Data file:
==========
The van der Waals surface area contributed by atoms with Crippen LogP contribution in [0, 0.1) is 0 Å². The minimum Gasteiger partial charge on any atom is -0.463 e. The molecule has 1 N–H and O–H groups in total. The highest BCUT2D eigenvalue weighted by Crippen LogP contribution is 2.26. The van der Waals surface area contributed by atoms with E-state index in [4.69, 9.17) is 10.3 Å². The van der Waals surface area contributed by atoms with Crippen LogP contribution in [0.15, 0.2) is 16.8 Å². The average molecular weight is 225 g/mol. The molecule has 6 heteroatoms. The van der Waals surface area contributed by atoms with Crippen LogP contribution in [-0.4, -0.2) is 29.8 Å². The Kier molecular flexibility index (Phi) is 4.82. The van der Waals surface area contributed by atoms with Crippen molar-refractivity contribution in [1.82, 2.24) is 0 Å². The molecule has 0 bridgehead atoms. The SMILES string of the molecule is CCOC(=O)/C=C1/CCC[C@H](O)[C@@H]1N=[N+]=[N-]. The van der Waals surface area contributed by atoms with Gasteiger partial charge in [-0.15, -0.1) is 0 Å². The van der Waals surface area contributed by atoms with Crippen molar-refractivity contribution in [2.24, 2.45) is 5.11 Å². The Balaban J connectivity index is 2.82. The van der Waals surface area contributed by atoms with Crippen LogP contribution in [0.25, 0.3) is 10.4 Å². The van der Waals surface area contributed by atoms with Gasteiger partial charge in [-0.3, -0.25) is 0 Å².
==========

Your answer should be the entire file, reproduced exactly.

The van der Waals surface area contributed by atoms with Crippen LogP contribution in [0, 0.1) is 0 Å². The minimum Gasteiger partial charge on any atom is -0.463 e. The molecule has 1 N–H and O–H groups in total. The highest BCUT2D eigenvalue weighted by Crippen LogP contribution is 2.26. The van der Waals surface area contributed by atoms with E-state index in [4.69, 9.17) is 10.3 Å². The van der Waals surface area contributed by atoms with Crippen LogP contribution in [0.15, 0.2) is 16.8 Å². The average molecular weight is 225 g/mol. The molecule has 6 heteroatoms. The van der Waals surface area contributed by atoms with Crippen LogP contribution in [-0.4, -0.2) is 29.8 Å². The Kier molecular flexibility index (Phi) is 4.82. The van der Waals surface area contributed by atoms with Crippen molar-refractivity contribution in [1.82, 2.24) is 0 Å². The molecule has 0 bridgehead atoms. The SMILES string of the molecule is CCOC(=O)/C=C1/CCC[C@H](O)[C@@H]1N=[N+]=[N-]. The van der Waals surface area contributed by atoms with Gasteiger partial charge in [-0.15, -0.1) is 0 Å². The van der Waals surface area contributed by atoms with Crippen molar-refractivity contribution in [2.24, 2.45) is 5.11 Å². The Balaban J connectivity index is 2.82. The van der Waals surface area contributed by atoms with Crippen LogP contribution in [0.25, 0.3) is 10.4 Å². The van der Waals surface area contributed by atoms with Gasteiger partial charge in [-0.3, -0.25) is 0 Å².